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The Catholic candidate in Political Neverland


Well, it had to come out sometime. The current front-runner in the Republican presidential primary race, Newt Gingrich, is a Catholic. He used to be a Lutheran. Then he was a Southern Baptist. He converted to share his third wife’s Catholicism in 2009.

Seatbelts, everyone. It’s going to be a bumpy ride.

Why? Well, Gingrich has been talking about moral issues lately. You know, abortion, embryonic stem cell research. And moral values in general.

Did I write that correctly? Did I say his third wife?

Oh, well, the story has been around for a while. Gingrich married his former high school geometry teacher in 1962. He was 19. She was 26. They had two children. Their marriage lasted about 18 years, crashing on the rocks during his affair with Marianne Ginter, whom he married directly after the divorce. That second marriage lasted until Gingrich began an affair with Callista Bisek, a House committee staffer a generation his junior, whom he married following his second divorce.

Gingrich’s first affair, leading to his second marriage, continued while he was Speaker of the House and leading the investigation of President Bill Clinton. You know, the Lewinsky thing. Gingrich’s third marriage, coming from his second affair, took place in 2000.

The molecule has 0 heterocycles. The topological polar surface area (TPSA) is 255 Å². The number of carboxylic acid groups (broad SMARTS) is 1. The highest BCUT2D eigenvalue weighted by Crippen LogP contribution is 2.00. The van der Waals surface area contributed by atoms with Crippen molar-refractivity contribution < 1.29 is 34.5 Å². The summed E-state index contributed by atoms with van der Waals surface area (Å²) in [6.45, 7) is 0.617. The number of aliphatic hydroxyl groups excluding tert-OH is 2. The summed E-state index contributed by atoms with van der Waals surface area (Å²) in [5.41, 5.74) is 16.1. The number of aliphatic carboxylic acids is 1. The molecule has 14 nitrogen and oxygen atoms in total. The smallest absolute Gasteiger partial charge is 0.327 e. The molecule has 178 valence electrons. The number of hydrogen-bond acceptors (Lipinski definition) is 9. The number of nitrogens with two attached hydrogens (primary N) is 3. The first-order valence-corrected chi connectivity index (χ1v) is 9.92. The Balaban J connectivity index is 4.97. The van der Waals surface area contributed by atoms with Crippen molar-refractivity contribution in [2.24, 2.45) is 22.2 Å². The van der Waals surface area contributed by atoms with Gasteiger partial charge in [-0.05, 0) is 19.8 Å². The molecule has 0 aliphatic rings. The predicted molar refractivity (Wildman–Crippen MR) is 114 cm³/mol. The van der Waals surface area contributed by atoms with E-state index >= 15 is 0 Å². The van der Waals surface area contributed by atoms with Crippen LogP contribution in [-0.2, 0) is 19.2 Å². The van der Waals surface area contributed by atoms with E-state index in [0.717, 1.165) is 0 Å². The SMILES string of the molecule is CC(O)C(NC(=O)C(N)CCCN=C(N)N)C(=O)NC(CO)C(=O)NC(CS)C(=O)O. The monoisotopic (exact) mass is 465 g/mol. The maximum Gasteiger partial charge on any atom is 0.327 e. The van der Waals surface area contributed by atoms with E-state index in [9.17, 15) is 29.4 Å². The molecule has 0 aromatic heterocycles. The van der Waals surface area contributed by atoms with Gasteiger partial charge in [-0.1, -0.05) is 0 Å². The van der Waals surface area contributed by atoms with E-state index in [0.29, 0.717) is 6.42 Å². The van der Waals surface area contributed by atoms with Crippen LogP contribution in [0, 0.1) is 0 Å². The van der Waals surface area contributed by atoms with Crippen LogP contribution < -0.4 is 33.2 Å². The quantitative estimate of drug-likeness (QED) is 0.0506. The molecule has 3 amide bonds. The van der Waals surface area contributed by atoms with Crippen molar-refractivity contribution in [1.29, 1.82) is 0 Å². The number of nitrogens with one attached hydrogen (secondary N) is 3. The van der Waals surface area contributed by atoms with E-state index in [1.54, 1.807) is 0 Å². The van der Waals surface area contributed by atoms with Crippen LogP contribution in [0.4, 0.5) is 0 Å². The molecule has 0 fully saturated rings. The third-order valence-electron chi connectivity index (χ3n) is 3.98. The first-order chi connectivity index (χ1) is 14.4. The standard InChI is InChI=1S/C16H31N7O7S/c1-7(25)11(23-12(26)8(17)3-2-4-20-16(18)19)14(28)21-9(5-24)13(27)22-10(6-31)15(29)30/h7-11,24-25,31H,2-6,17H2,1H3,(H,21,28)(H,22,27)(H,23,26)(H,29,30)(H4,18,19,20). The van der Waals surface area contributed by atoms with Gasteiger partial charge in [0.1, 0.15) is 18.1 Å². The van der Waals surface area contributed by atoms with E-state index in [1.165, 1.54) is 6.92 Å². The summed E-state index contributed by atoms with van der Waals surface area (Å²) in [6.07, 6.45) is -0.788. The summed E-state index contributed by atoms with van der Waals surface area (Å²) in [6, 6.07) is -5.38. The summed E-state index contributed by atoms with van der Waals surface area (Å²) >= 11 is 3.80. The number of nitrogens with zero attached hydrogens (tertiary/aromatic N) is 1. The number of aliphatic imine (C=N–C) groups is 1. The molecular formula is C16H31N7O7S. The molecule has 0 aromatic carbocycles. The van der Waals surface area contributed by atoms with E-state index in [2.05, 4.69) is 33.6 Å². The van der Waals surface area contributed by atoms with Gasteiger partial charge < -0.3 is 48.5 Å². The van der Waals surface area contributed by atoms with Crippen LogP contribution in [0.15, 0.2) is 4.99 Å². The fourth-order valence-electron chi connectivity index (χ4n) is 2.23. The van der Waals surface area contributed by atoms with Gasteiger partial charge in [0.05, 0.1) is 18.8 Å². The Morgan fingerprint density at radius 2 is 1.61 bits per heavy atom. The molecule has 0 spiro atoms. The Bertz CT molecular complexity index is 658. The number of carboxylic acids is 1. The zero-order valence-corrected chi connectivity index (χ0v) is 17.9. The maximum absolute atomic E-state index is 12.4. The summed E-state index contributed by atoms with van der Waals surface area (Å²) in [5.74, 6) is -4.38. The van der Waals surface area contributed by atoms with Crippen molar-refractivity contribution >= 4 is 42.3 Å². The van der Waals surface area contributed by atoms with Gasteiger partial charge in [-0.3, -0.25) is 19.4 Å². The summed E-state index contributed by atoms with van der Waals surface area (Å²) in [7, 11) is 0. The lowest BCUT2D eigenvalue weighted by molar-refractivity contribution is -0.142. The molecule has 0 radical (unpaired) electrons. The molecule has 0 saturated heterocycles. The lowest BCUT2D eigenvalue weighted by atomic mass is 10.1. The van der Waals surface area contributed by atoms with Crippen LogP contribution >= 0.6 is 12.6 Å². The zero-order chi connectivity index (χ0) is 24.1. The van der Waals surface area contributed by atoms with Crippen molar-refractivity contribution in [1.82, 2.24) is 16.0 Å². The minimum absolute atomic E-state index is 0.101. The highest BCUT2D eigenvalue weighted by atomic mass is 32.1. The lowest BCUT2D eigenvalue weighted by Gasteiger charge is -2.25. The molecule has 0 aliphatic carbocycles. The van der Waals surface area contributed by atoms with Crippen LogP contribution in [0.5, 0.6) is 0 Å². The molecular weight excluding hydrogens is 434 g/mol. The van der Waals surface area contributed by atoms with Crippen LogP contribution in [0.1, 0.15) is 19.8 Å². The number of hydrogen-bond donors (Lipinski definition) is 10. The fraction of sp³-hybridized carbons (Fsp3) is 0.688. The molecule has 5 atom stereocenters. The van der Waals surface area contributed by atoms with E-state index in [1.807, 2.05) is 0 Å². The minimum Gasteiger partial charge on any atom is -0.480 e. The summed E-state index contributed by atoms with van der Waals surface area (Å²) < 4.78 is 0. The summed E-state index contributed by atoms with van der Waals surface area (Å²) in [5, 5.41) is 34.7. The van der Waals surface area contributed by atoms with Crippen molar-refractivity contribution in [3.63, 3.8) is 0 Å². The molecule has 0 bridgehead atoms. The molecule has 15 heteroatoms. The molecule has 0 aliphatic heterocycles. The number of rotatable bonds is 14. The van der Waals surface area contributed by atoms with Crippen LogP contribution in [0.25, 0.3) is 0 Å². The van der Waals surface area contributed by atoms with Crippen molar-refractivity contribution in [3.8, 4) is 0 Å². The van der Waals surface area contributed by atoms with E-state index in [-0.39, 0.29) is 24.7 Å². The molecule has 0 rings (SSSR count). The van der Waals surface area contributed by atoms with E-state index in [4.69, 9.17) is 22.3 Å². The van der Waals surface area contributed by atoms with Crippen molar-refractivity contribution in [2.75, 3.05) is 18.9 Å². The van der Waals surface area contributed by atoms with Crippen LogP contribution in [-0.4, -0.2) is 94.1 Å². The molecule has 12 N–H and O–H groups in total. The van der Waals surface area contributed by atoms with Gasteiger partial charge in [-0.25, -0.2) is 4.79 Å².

This may be getting confusing, but it’s Washington…

Now, I often like what Gingrich says about moral values, and marital stability is not the only measure of a man’s mettle. Still, there are issues.

What does society expect of its leaders? [more]





  1. Jim says:

    So is the Supreme Court made up of mostly Catholics. So what? I cannot see how Gingrich’s Catholicism would have any influence on voters’ choices if they have a brain and can think. (That’s a big assumption.) John Kennedy is still revered by many and he was a Catholic.

  2. Mary says:

    Well, let’s see now. Sure, Newt was acting like an immature kid for the first 30 years of his life. (With a name like “Newt” there was a lot to work through . . . )But for the last nearly twenty years he’s been married to the same lady, and, attested to by many, has matured personally and philosophically. And he speaks candidly about his former errors (sins, which is why Newt had to mention that he’s made his peace with God).
    That’s long enough to indicate a settled down habit of stability.
    It’s a safe bet that Newt can now be trusted when he gives his word. And doubly so since he joined the Catholic faith.

  3. Richard Andrew says:

    “Put not your trust in princes, in a son of man, in whom there is no salvation. When his breath departs, he returns to the earth; on that very day his plans perish.” Psalm 145(146):3-4.


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